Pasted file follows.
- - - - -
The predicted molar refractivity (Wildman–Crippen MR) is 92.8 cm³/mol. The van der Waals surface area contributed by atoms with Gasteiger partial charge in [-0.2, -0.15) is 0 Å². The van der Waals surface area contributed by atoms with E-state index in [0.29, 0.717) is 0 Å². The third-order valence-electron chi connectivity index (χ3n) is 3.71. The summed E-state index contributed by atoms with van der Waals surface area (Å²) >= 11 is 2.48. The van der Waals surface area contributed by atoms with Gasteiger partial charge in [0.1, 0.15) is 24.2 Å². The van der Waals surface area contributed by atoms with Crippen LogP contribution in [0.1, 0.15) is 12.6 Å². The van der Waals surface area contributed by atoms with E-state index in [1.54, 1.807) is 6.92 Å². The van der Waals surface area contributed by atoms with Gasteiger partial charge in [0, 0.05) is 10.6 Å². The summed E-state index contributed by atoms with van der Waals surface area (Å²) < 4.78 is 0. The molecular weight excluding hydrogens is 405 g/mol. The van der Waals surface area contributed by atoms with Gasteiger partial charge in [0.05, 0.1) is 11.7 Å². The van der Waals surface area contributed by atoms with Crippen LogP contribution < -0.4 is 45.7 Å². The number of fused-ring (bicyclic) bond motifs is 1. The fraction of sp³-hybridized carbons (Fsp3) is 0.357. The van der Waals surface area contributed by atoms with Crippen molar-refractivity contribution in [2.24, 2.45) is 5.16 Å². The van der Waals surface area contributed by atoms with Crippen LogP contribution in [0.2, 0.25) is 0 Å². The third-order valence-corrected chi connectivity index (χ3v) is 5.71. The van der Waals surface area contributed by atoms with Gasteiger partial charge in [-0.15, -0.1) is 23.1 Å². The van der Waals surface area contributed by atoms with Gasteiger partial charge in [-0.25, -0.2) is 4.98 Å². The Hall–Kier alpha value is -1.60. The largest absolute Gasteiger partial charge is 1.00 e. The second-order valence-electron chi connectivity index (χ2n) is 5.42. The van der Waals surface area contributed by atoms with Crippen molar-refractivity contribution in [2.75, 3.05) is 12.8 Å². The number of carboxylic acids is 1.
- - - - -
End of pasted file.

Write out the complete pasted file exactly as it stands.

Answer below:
The predicted molar refractivity (Wildman–Crippen MR) is 92.8 cm³/mol. The van der Waals surface area contributed by atoms with Gasteiger partial charge in [-0.2, -0.15) is 0 Å². The van der Waals surface area contributed by atoms with E-state index in [0.29, 0.717) is 0 Å². The third-order valence-electron chi connectivity index (χ3n) is 3.71. The summed E-state index contributed by atoms with van der Waals surface area (Å²) >= 11 is 2.48. The van der Waals surface area contributed by atoms with Gasteiger partial charge in [0.1, 0.15) is 24.2 Å². The van der Waals surface area contributed by atoms with Crippen LogP contribution in [0.1, 0.15) is 12.6 Å². The van der Waals surface area contributed by atoms with E-state index in [1.54, 1.807) is 6.92 Å². The van der Waals surface area contributed by atoms with Gasteiger partial charge in [0, 0.05) is 10.6 Å². The summed E-state index contributed by atoms with van der Waals surface area (Å²) < 4.78 is 0. The molecular weight excluding hydrogens is 405 g/mol. The van der Waals surface area contributed by atoms with Gasteiger partial charge in [0.05, 0.1) is 11.7 Å². The van der Waals surface area contributed by atoms with Crippen LogP contribution < -0.4 is 45.7 Å². The number of fused-ring (bicyclic) bond motifs is 1. The fraction of sp³-hybridized carbons (Fsp3) is 0.357. The van der Waals surface area contributed by atoms with Crippen molar-refractivity contribution in [2.24, 2.45) is 5.16 Å². The van der Waals surface area contributed by atoms with Crippen LogP contribution in [0.2, 0.25) is 0 Å². The third-order valence-corrected chi connectivity index (χ3v) is 5.71. The van der Waals surface area contributed by atoms with Gasteiger partial charge in [-0.15, -0.1) is 23.1 Å². The van der Waals surface area contributed by atoms with Gasteiger partial charge in [-0.25, -0.2) is 4.98 Å². The Hall–Kier alpha value is -1.60. The largest absolute Gasteiger partial charge is 1.00 e. The second-order valence-electron chi connectivity index (χ2n) is 5.42. The van der Waals surface area contributed by atoms with Crippen molar-refractivity contribution in [2.75, 3.05) is 12.8 Å². The number of carboxylic acids is 1.